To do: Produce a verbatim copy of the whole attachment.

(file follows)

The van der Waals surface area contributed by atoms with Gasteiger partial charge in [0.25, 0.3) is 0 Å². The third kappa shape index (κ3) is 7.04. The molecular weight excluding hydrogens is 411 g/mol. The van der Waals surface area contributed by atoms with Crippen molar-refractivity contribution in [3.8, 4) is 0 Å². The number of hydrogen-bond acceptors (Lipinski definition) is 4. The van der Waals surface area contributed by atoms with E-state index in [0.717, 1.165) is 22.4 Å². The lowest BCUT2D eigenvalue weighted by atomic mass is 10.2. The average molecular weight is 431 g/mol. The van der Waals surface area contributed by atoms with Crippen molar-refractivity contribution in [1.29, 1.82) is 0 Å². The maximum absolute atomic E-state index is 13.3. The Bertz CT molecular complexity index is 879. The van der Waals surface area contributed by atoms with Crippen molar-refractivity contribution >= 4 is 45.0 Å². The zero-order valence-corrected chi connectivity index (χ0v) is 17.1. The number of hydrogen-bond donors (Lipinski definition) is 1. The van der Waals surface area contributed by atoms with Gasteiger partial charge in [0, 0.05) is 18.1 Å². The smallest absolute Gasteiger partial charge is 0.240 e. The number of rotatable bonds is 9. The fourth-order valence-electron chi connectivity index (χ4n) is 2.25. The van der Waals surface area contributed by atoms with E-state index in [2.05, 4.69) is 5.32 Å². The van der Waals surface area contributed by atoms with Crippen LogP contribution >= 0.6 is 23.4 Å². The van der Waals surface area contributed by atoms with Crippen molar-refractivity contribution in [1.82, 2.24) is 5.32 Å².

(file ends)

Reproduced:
The van der Waals surface area contributed by atoms with Gasteiger partial charge in [0.25, 0.3) is 0 Å². The third kappa shape index (κ3) is 7.04. The molecular weight excluding hydrogens is 411 g/mol. The van der Waals surface area contributed by atoms with Crippen molar-refractivity contribution in [3.8, 4) is 0 Å². The number of hydrogen-bond acceptors (Lipinski definition) is 4. The van der Waals surface area contributed by atoms with E-state index in [0.717, 1.165) is 22.4 Å². The lowest BCUT2D eigenvalue weighted by atomic mass is 10.2. The average molecular weight is 431 g/mol. The van der Waals surface area contributed by atoms with Crippen molar-refractivity contribution in [1.29, 1.82) is 0 Å². The maximum absolute atomic E-state index is 13.3. The Bertz CT molecular complexity index is 879. The van der Waals surface area contributed by atoms with Crippen molar-refractivity contribution >= 4 is 45.0 Å². The zero-order valence-corrected chi connectivity index (χ0v) is 17.1. The number of hydrogen-bond donors (Lipinski definition) is 1. The van der Waals surface area contributed by atoms with Gasteiger partial charge in [0, 0.05) is 18.1 Å². The smallest absolute Gasteiger partial charge is 0.240 e. The number of rotatable bonds is 9. The fourth-order valence-electron chi connectivity index (χ4n) is 2.25. The van der Waals surface area contributed by atoms with E-state index in [2.05, 4.69) is 5.32 Å². The van der Waals surface area contributed by atoms with Crippen LogP contribution >= 0.6 is 23.4 Å². The van der Waals surface area contributed by atoms with Crippen molar-refractivity contribution in [1.82, 2.24) is 5.32 Å².